Village Capital, which partners with a host of other groups to run about 20 startup accelerators for social enterprises, recently announced the winners of $50,000 each at its Louisville-based location.
The thing is, at least one of the winners, as well as many other participants, didn’t start out thinking of themselves as social enterprises. Specifically, the Louisville accelerator, which is called Village Capital/VentureWell, is aimed at clean tech and agriculture companies that may not have started life with a social mission. (VentureWell is a program of the National Collegiate Inventors and Innovators Alliance).
“We’re interested in social entrepreneurs who don’t self-define as social entrepreneurs,” says Ross Baird, executive director.
It was during the accelerator’s three-month session, which, like other Village Capital efforts, features an unusual peer-focused approach, (…) that many founders realized they’d hit on an idea with the potential for both profit and helping people and/or the planet.
Take Jason Loyet, co-founder of Solar Site Design, a 10-month-old Nashville-based startup which was one of the two out of 14 startups in Louisville that won a $50,000 Village Capital investment. It developed a mobile app for the various parties involved in designing solar systems that was officially introduced on the market starting last May.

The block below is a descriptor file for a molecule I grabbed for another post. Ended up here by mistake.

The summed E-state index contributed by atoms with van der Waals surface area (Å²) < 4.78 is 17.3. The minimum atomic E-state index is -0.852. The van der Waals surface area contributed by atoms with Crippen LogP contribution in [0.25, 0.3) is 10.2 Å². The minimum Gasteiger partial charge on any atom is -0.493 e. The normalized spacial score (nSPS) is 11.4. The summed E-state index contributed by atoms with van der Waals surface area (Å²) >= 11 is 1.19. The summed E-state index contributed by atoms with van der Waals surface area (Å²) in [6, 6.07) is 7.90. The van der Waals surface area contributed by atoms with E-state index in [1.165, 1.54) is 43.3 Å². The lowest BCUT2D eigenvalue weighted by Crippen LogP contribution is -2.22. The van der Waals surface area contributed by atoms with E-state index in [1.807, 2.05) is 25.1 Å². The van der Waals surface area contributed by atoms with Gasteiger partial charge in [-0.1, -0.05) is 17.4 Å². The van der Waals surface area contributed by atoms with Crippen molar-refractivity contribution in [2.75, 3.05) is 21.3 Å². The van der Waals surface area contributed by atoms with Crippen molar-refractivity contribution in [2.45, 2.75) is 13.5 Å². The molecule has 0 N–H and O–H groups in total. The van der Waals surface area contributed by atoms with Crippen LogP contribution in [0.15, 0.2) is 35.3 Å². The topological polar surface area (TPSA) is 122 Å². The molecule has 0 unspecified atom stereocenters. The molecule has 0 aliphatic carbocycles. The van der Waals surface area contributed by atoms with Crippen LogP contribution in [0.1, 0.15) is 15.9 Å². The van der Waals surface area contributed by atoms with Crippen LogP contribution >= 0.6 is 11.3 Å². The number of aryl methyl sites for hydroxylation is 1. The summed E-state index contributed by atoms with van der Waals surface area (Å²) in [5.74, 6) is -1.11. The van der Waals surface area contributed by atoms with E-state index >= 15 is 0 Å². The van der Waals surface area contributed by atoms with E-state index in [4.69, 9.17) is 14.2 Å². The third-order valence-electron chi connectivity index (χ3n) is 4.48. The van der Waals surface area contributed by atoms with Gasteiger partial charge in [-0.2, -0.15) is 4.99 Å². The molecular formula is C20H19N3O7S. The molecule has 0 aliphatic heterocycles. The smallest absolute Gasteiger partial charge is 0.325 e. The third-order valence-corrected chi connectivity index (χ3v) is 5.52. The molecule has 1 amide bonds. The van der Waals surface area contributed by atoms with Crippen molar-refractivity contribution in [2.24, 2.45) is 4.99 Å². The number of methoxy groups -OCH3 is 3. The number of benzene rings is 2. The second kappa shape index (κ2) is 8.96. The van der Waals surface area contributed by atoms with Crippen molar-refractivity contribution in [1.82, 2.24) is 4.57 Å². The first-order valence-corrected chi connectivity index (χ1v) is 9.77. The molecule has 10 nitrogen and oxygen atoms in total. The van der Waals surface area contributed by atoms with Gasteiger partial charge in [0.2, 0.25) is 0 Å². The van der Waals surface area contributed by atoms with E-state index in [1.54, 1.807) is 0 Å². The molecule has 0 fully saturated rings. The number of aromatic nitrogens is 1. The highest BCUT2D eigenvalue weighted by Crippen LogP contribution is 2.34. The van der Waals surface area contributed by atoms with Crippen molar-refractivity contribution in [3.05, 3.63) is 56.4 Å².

(…) The app takes a process that used to require weeks and allows it to be done in “a matter of days”, according to Loyet, who also says the product helps reduce the cost of solar installations by as much as 50%.
(…) For Loyet, however, perhaps the biggest lesson he learned was that you could run a company that also “could do good for the planet,” he says. “I hadn’t realized how much social impact solar provides ».
It awakened me to how powerful social enterprise and impact investing is going to be.
With each project, he helps to create jobs and reduce CO2 emissions, he says.
The second startup to win $50,000, Spensa Technologies–which Loyet voted for–was founded by a researcher at the University of Purdue and is based at Purdue Research Park of West Lafayette in Indiana. It has a cloud-based system for monitoring insects in real-time that allows farmers to reduce and control the amount of pesticide they use. Farmers place devices in the field that determine what kind of insects and how many of them are there and communicate that information through the cloud to a computer. Then farmers can analyze the data and make appropriate pesticide adjustments.
Village Capital’s first accelerator was started in New Orleans four years ago, aimed at turning the ailing city into a hub for innovation. Now, it has accelerators around the world, from Mumbai to Boston. The group has two arms. A nonprofit operates programs with partners and an investment fund provides money to the founders. (…)
Reblogged from: Forbes.com
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